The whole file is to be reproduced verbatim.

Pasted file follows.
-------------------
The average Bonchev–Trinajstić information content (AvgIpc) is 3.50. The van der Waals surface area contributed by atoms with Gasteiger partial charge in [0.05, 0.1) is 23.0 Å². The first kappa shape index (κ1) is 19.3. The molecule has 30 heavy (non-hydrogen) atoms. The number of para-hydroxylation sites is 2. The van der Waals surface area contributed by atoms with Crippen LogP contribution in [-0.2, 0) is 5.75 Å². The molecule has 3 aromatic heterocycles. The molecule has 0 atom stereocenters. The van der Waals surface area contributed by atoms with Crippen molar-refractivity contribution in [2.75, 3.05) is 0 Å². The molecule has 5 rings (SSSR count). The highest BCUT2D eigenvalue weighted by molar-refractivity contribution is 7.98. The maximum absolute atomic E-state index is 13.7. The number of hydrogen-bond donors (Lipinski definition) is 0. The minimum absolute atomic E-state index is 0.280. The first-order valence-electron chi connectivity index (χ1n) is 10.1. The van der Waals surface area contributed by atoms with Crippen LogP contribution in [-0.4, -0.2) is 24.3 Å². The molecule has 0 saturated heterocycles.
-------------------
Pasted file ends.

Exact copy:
The average Bonchev–Trinajstić information content (AvgIpc) is 3.50. The van der Waals surface area contributed by atoms with Gasteiger partial charge in [0.05, 0.1) is 23.0 Å². The first kappa shape index (κ1) is 19.3. The molecule has 30 heavy (non-hydrogen) atoms. The number of para-hydroxylation sites is 2. The van der Waals surface area contributed by atoms with Crippen LogP contribution in [-0.2, 0) is 5.75 Å². The molecule has 3 aromatic heterocycles. The molecule has 0 atom stereocenters. The van der Waals surface area contributed by atoms with Crippen molar-refractivity contribution in [2.75, 3.05) is 0 Å². The molecule has 5 rings (SSSR count). The highest BCUT2D eigenvalue weighted by molar-refractivity contribution is 7.98. The maximum absolute atomic E-state index is 13.7. The number of hydrogen-bond donors (Lipinski definition) is 0. The minimum absolute atomic E-state index is 0.280. The first-order valence-electron chi connectivity index (χ1n) is 10.1. The van der Waals surface area contributed by atoms with Crippen LogP contribution in [-0.4, -0.2) is 24.3 Å². The molecule has 0 saturated heterocycles.